The monument includes the remains of a small earthwork castle situated on the summit of Castle Hill, a small outlier to the east of the Long Mynd. The position has been chosen for its strategic strength overlooking the main north-south routeway as it passes through the Church Stretton fault. The earthworks were designed to make maximum use of the natural defensive strength of the hill. The summit of the hill has been cut back around the west, north and east sides to form a steep scarp averaging 2.4m high with an outer berm or terrace 3m wide. Both ends of the scarp terminate on the precipitous hillslope which forms the south side of the enclosure. This artificial steepening of the hill has created a roughly subrectangular motte with a level platform, measuring 20m north to south by 22m east to west. The defences are strengthened around the west side by an outer rampart lm high on its inner, uphill, side, merging with the natural slope to fall some 6m to a lower terrace 4m wide. This rampart runs for some 18m before fading out at both ends on the steepening natural hillslope. The lower terrace can be traced around the end of the hill for some 22m before fading in a similar fashion. A slight inturning in the scarp at its south east corner, along with a lowering of the inner scarp at this position, is believed to represent the position of an original entrance. To the immediate east of the earthworks is a flat area bounded around its east and north sides by a low bank lm wide and 0.5m high. The bank, although superimposed on the adjoining earthworks, is included within the area of the scheduling. (EH Scheduling report, 1994)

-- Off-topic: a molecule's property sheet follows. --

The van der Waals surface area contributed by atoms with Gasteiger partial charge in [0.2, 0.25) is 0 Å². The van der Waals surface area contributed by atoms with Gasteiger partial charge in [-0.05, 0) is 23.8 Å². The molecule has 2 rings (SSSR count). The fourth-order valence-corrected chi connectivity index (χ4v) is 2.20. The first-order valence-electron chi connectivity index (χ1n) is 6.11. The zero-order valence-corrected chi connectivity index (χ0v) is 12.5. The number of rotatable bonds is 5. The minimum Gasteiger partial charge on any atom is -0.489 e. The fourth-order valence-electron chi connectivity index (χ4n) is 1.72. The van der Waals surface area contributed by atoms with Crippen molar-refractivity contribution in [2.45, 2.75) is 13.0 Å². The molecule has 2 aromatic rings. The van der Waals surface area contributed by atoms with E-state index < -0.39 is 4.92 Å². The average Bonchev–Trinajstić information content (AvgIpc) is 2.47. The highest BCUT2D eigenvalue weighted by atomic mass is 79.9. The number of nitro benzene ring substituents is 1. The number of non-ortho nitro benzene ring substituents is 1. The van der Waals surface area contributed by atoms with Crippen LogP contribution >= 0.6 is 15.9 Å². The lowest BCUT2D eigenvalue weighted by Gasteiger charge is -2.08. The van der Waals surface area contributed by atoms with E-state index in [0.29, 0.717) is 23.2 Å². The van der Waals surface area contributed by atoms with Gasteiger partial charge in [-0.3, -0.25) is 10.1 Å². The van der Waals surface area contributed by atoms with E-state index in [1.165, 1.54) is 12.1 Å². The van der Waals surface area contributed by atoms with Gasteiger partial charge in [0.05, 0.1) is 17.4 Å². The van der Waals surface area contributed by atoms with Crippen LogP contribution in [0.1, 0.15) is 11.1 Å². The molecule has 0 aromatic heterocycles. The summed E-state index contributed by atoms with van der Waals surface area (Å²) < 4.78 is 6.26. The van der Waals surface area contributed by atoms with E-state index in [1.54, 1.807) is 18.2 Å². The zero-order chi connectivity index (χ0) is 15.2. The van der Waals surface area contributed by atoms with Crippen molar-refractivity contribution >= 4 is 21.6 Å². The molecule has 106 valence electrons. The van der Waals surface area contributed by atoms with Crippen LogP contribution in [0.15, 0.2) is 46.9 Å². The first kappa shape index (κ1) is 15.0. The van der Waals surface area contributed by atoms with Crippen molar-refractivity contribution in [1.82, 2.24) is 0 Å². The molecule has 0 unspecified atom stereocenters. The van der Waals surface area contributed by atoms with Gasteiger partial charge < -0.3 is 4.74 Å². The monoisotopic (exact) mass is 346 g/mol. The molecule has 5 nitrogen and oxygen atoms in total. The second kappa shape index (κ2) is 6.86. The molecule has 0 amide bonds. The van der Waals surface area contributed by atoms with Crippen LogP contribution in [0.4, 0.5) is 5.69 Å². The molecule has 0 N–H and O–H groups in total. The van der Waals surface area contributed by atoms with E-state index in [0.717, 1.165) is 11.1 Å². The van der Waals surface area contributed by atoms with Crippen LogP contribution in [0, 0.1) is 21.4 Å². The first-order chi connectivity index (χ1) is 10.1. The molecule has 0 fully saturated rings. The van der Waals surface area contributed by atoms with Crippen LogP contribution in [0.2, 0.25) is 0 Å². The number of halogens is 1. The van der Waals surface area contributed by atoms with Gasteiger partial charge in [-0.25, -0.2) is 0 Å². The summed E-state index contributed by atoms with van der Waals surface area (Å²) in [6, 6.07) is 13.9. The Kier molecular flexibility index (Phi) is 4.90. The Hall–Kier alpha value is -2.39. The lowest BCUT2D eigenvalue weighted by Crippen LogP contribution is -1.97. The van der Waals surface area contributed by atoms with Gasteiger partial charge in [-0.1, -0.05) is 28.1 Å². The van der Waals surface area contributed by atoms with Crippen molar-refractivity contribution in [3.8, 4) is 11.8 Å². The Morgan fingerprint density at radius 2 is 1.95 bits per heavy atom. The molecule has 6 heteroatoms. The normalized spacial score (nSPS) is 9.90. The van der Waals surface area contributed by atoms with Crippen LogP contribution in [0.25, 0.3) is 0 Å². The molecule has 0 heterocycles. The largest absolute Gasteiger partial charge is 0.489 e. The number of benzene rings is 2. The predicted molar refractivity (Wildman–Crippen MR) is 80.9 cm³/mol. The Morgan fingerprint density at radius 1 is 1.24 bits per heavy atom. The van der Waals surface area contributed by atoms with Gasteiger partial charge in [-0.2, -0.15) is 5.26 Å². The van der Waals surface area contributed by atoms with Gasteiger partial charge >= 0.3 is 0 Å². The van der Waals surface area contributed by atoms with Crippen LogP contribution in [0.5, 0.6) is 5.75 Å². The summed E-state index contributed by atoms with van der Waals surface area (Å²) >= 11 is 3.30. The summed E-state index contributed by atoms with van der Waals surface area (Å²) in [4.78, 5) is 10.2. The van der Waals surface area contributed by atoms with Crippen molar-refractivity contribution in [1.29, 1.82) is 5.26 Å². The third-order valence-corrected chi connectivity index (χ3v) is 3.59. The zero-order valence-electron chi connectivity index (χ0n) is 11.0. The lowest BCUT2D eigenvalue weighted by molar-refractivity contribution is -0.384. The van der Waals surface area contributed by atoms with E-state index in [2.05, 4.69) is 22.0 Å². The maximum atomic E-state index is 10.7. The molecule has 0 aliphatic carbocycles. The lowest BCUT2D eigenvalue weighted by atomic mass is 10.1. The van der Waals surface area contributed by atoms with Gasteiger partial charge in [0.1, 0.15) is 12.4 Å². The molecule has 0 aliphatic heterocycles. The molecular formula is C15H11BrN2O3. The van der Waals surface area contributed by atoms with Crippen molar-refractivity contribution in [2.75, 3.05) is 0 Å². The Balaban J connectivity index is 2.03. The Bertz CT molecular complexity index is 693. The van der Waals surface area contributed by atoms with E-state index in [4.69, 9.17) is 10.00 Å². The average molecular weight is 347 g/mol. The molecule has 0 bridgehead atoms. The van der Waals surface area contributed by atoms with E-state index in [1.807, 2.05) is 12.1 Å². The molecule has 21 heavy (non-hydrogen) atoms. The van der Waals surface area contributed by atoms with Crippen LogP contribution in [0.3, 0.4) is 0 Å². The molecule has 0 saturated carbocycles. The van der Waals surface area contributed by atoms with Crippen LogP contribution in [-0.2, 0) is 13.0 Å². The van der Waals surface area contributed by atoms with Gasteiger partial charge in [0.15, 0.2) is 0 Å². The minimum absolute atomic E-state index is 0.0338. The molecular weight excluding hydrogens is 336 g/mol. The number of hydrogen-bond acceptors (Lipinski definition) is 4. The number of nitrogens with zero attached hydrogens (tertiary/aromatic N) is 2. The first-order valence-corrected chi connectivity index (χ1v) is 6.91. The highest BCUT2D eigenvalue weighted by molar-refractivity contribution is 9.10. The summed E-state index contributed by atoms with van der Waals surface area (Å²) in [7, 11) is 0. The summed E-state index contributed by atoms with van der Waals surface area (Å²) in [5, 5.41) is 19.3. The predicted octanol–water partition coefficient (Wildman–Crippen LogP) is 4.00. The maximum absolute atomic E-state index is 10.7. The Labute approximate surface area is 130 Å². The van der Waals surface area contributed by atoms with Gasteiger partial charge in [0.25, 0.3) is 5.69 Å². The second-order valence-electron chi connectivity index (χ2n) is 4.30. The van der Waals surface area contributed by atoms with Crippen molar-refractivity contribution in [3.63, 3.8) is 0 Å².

Gatehouse Comments

There is no dating evidence for this site and there appears to be some level of subjectivity in the alternative identifications of this as a pre-historic hill fort or a medieval castle (Note that, despite the wording of the scheduling report, there is no motte other than the natural hill). However it is fairly close to All Stretton church and in strategic position overlooking the main route along the valley. It is, of course, possible for a pre-historic site to be later adapted and/or reused but there is no signs of adaptation here and the differing viewpoints do seem to agree on seeing the site as of one period. All Stretton was a berewick within the Domesday manor of Stratun (Church Stretton). Eyton states its original name was Alured Stretton and suggests the berewick was the estate of Alurid who was a forester for Henry I. It is not impossible such a person would have a castle, particularly one as cheap to construct as this slightly adapted natural hill. It is not likely this was a precursor site for the major castle of Brockhurst.

- Philip Davis

This site is a scheduled monument protected by law

Not Listed

Historic England (PastScape) Defra or Monument number(s)
County Historic Environment Record
OS Map Grid ReferenceSO460959
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  • Duckers, Peter and Anne, 2006, Castles of Shropshire (Stroud: Tempus) p. 188-9
  • Jackson, M.J.,1988, Castles of Shropshire (Shrewsbury: Shropshire Libraries) p. 11-12
  • King, D.J.C., 1983, Castellarium Anglicanum (London: Kraus) Vol. 2 p. 420
  • Wall (after Downham), 1908, in Page, Wm (ed), VCH Shropshire Vol. 1 p. 360 (Plan)
  • Cobbold, E.S., 1904, in Campbell-Hyslop and Cobbold (eds), Church Stretton: Some Results of Local Scientific Research (Shrewsbury) Vol. 3 p. 75-9
  • Eyton, R.W., 1860, Antiquities of Shropshire (London: John Russell Smith) Vol. 12 p. 28, 12 (tenurial history) online copy


  • Hogg, A.H.A. and King, D.J.C., 1963, 'Early castles in Wales and the Marches: a preliminary list' Archaeologia Cambrensis Vol. 112 p. 77-124


  • English Heritage, 1994, Scheduling Papers (New Scheduling, 19/05/1994)